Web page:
Not many considered it fair to lump Weed in with these nasty cell mates. She may have been seen hanging out with some of these in the Sixties lovefest, but her guilt-by-association was easily disproven by numerous studies, all ignored by the larger public. Regardless, the drug war was ramped up with its targets based on this schedule.

Jimmy Carter called for national decriminalization of Weed, saying the punishment shouldn’t be more harmful than the cause[18]. That idea was shot down; instead they sprayed Mexican Weed with paraquat. Carter authorized N, N, dimethyl-4, 4, -bipyridinium dichloride as a weapon, which kills green plant tissue on contact, toxic to animals and humans. Parkinson’s disease was a common development from those who ingested this weed, of which a third of the samples were contaminated with[19]. Oops.

As the hippie movement got hip-checked away by disco’s jungle fever, bringing with it even more drugs. Weed’s ill repute placed her in the hands of gangsters and bikers; she had few friends outside of the fringe society. Cheech and Chong parodied the war, flipping the bird at authorities while pushing her into the spotlight of the Eighties. Along came Nancy Reagan, just saying no, making it her calling to continue spreading misinformation on Weed.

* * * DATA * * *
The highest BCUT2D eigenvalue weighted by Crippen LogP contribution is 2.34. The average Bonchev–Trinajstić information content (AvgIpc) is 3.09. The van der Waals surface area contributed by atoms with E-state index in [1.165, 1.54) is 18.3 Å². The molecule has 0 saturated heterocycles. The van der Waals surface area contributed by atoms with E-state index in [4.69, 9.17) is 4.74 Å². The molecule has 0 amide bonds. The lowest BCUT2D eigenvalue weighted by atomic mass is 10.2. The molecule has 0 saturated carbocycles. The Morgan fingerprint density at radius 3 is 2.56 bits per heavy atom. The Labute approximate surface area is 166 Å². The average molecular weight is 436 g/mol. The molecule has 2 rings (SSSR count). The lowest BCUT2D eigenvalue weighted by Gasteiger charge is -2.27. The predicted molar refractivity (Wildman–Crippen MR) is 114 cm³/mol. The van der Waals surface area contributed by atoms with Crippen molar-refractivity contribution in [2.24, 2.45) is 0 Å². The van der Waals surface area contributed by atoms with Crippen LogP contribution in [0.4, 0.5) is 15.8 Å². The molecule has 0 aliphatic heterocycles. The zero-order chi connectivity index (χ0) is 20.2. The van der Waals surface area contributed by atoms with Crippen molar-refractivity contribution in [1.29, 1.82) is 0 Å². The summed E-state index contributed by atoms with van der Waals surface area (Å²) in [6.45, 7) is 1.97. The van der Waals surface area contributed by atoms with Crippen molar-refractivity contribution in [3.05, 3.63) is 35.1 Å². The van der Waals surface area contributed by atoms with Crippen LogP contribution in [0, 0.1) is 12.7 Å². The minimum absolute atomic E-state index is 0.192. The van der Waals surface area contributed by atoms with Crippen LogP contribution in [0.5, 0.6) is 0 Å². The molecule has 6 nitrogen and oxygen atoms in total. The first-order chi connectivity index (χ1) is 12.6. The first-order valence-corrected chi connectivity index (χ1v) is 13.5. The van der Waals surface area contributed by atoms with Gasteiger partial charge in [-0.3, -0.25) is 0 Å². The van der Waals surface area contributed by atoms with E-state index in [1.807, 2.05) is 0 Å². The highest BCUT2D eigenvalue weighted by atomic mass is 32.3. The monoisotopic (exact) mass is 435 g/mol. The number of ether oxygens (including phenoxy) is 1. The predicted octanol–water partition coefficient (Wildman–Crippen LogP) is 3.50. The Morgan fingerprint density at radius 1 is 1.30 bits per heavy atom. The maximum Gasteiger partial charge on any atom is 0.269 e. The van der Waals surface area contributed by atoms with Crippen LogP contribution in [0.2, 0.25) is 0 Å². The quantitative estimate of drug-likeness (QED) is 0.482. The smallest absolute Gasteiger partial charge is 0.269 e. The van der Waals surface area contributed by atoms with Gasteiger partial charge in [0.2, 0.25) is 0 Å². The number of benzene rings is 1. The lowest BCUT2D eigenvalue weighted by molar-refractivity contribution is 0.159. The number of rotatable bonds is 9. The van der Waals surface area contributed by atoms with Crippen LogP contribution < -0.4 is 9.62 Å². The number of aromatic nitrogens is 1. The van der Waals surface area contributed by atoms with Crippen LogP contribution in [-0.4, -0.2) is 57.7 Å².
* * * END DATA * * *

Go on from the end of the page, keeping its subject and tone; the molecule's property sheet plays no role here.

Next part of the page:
By this time, Weed was ‘well known’ to be a gateway to harder drugs like crack and heroin. Ronald Reagan introduced the 1986 Anti-Drug Abuse Act, along with mandatory minimum sentencing laws. Law enforcement had a heyday busting grow-ops and hydroponic shops, flushing underground profits down the drain in the name of prohibition.

However, there was change in the air when Weed was recognized as a legitimate treatment for AIDS. Shortly after, gangster rappers built up empires on songs about Weed. Dazed and confused, she stumbled into the Nineties relatively unscathed despite a global war launched against her.

In the cinema, a bunch of dudes were embracing her company, Jay and Silent Bob passed it on to Harold and Kumar, while she provided the basis for Seth Rogan’s career. Weed has had a long and winding career, and lately that path has led to medical awareness. Even bigger steps were taken as states de-escalated this drug war by decriminalizing, or outright legalizing, her. Doing so has turned state economies around.

As we woke up and stretched our way into the new millennium, minds were changing as eyes were opened. With the loosening laws, schools and scientists had access to legally study this plant. Science chipped away the portrait of Weed as ‘public scourge’ as lies were exhumed. The truth of Weed’s efficacy was brought to light and the exposed lies left a public in shock and disbelief.